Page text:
Untangling the logic of the deal will take some time and requires a dive into raw material markets and the nature of steelmaking. For now, the Street is panning the deal. The combined value of both firms is lower than it was before the deal was announced. One plus one is equaling less than two for these steel-based companies.
First, the details. AK Steel (ticker: AKS) shareholders will receive 0.4 shares of Cleveland-Cliffs (CLF) for each AK share held. That works out to about $3.36 per AK share, a 16% premium over the $2.89, based on Monday closing prices. AK Steel stock is up 6.2% to $3.07 in premarket trading at 8:35 a.m.
Cliffs stock, however, has dropped 9.4% to $7.62. Cliffs stock is down for two reasons. The first is technical. When an all-stock deal is announced merger arbitrage investors will sell the buyer’s share—Cliffs in this instance—and buy the target’s stock, locking in a spread, a profit earned if the deal closes as originally envisioned.
The merger-arb aspect of this deal, however, isn’t why Cliffs share are down a lot. Cliffs investors were happy owning iron ore capacity, but aren’t very happy to be owning steelmaking capacity. Iron ore margins, over time, have been better than margins for U.S. steel producers. The deal creates a far more complicated company with a more complex profit margin structure.
It gets more complicated still. AK Steel is a customer of Cliffs, and that means part of Cliffs’ profit was derived from AK Steel. Now both companies are slated to become one so AK Steel’s costs go down—in theory. AK doesn’t have to pay a spread above Cliff cost for iron ore any longer. That pushes up AK earnings, but it reduces iron ore profits—again, in theory. The profitability of the overall entity isn’t changed when a supplier buys a customer.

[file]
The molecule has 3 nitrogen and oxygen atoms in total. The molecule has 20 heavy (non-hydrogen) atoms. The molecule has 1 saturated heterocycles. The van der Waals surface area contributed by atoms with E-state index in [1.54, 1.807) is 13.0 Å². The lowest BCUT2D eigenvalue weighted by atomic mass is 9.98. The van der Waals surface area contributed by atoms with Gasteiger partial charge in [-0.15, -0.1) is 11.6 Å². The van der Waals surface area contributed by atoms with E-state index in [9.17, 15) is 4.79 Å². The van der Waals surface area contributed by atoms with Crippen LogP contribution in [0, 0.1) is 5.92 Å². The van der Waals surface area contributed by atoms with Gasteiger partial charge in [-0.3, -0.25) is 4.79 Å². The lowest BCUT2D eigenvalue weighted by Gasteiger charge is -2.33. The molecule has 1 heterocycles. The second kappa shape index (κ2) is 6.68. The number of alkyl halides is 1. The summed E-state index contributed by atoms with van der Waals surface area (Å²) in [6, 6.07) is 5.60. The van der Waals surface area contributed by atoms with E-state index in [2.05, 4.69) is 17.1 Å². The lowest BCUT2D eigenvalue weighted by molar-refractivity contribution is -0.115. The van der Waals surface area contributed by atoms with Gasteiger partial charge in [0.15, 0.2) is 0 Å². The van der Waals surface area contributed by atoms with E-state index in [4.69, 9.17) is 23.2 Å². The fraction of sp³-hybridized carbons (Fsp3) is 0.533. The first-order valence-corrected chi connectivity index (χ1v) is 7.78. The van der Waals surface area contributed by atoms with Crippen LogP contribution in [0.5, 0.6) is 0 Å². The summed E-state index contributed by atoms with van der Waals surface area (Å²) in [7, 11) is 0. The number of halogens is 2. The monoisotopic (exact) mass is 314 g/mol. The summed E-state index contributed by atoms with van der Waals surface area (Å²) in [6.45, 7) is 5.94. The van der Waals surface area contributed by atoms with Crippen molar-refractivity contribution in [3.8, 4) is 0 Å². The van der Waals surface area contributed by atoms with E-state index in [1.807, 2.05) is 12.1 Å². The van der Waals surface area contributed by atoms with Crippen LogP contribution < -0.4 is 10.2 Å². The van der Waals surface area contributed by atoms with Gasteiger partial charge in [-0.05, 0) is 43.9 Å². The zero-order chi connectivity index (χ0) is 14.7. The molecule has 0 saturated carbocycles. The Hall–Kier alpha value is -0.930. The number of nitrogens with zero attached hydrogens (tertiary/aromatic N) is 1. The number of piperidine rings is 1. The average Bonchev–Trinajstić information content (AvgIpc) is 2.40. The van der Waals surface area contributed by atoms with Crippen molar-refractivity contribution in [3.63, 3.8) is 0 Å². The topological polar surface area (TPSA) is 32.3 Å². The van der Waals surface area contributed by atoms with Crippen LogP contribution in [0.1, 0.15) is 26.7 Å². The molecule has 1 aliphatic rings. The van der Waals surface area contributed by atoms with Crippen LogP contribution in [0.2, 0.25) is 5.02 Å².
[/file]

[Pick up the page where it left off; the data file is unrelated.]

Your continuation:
Cliffs says it earns $30 to $40 per ton of iron ore pellets shipped to AK Steel in the merger presentation available on the company’s website. What’s more, the presentation says the combined companies have a more competitive cost structure by having captive iron ore supply. But the majority of the U.S. steel industry has captive iron ore. And the supplier-buying-customer paradox still exists. AK Steel margins are more competitive at the expense of Cliff profits.
Deal cost synergies will approach $120 million in savings a year, according to the companies. It isn’t clear how those are being calculated. And there is another proposed benefit from the merger. AK Steel won’t have to close a blast furnace because it has access to lower cost raw materials. That is, again, predicated on the supplier-customer paradox. What’s more, additional pig iron supply isn’t good for overall industry pricing.
The deal benefits are far from certain. And there is financial leverage to consider too.
The deal is all-stock because both companies have a lot of debt. The combined enterprise value of both firms—the debt plus market capitalization—is about $8 billion. The combined market cap of both firms is less than $4 billion. More than half of the total firm accrues to debtholders. More debt means, at minimum, the stock reactions will be more violent than comparable deals with less financial leverage.
The deal might make strategic sense in the long run, but based on the initial reaction of markets, management of both companies have some convincing to do. The Street isn’t buying the cost synergies or strategic benefits yet. The companies host a conference call for investors and analysts at 8:30 a.m. Eastern time.
This merger comes at an interesting time for the industry. Steel stocks are down a lot from all-time highs and the industry is seeking ongoing protection from foreign producers. The industry has a point. China makes about half of the 1.8 billion metric tons of steel made annually—more than it needs for its internal consumption. What’s more, most of the steel capacity is government owned. It wasn’t financed with private market funds.
The last time steel mergers picked up was more than a decade ago when Chinese demand for steel was ramping up and the Middle kingdom wasn’t exporting as much product. Back then, China’s insatiable demand for steel products pushed up raw material costs raising the value of U.S. firms—like Cliffs—that operated existing iron ore assets. Cleveland-Cliffs stock all time high is more than $100 a share set back in 2008 before the financial crisis hit.
AK Steel stock is up about 28% year to date after rising almost 40% over the past three months, better than the comparable gains of the S&P 500 and Dow Jones Industrial Average over the same span. It’s been a wild ride for steel investors as tariffs and demand have whipsawed steel prices. Despite the recent rally, AK Steel stock is still down 11% over the past 12 months. Cleveland-Cliffs shares are up about 9% year to date as of Monday’s closing price.
Write to Al Root at firstname.lastname@example.org